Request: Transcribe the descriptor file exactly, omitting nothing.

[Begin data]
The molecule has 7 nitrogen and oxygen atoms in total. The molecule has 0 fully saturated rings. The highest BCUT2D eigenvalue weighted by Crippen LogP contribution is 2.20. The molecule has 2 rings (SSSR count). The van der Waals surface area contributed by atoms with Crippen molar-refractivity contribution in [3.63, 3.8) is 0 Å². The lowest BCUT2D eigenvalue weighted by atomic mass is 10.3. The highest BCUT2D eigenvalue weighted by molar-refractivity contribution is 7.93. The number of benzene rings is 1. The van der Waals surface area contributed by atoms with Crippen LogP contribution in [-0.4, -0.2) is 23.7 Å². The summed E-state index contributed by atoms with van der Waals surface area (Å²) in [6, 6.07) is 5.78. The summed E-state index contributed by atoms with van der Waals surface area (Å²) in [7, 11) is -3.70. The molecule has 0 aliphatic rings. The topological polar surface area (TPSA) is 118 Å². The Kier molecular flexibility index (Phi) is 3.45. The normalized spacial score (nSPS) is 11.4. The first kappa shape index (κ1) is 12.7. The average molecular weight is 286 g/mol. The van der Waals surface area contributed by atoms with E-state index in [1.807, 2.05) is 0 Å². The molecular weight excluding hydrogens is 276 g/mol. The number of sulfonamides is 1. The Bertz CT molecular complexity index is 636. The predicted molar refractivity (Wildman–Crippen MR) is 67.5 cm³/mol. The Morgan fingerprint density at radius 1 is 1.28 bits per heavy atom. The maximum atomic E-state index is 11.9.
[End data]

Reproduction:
The molecule has 7 nitrogen and oxygen atoms in total. The molecule has 0 fully saturated rings. The highest BCUT2D eigenvalue weighted by Crippen LogP contribution is 2.20. The molecule has 2 rings (SSSR count). The van der Waals surface area contributed by atoms with Crippen molar-refractivity contribution in [3.63, 3.8) is 0 Å². The lowest BCUT2D eigenvalue weighted by atomic mass is 10.3. The highest BCUT2D eigenvalue weighted by molar-refractivity contribution is 7.93. The number of benzene rings is 1. The van der Waals surface area contributed by atoms with Crippen LogP contribution in [-0.4, -0.2) is 23.7 Å². The summed E-state index contributed by atoms with van der Waals surface area (Å²) in [6, 6.07) is 5.78. The summed E-state index contributed by atoms with van der Waals surface area (Å²) in [7, 11) is -3.70. The molecule has 0 aliphatic rings. The topological polar surface area (TPSA) is 118 Å². The Kier molecular flexibility index (Phi) is 3.45. The normalized spacial score (nSPS) is 11.4. The first kappa shape index (κ1) is 12.7. The average molecular weight is 286 g/mol. The van der Waals surface area contributed by atoms with E-state index in [1.807, 2.05) is 0 Å². The molecular weight excluding hydrogens is 276 g/mol. The number of sulfonamides is 1. The Bertz CT molecular complexity index is 636. The predicted molar refractivity (Wildman–Crippen MR) is 67.5 cm³/mol. The Morgan fingerprint density at radius 1 is 1.28 bits per heavy atom. The maximum atomic E-state index is 11.9.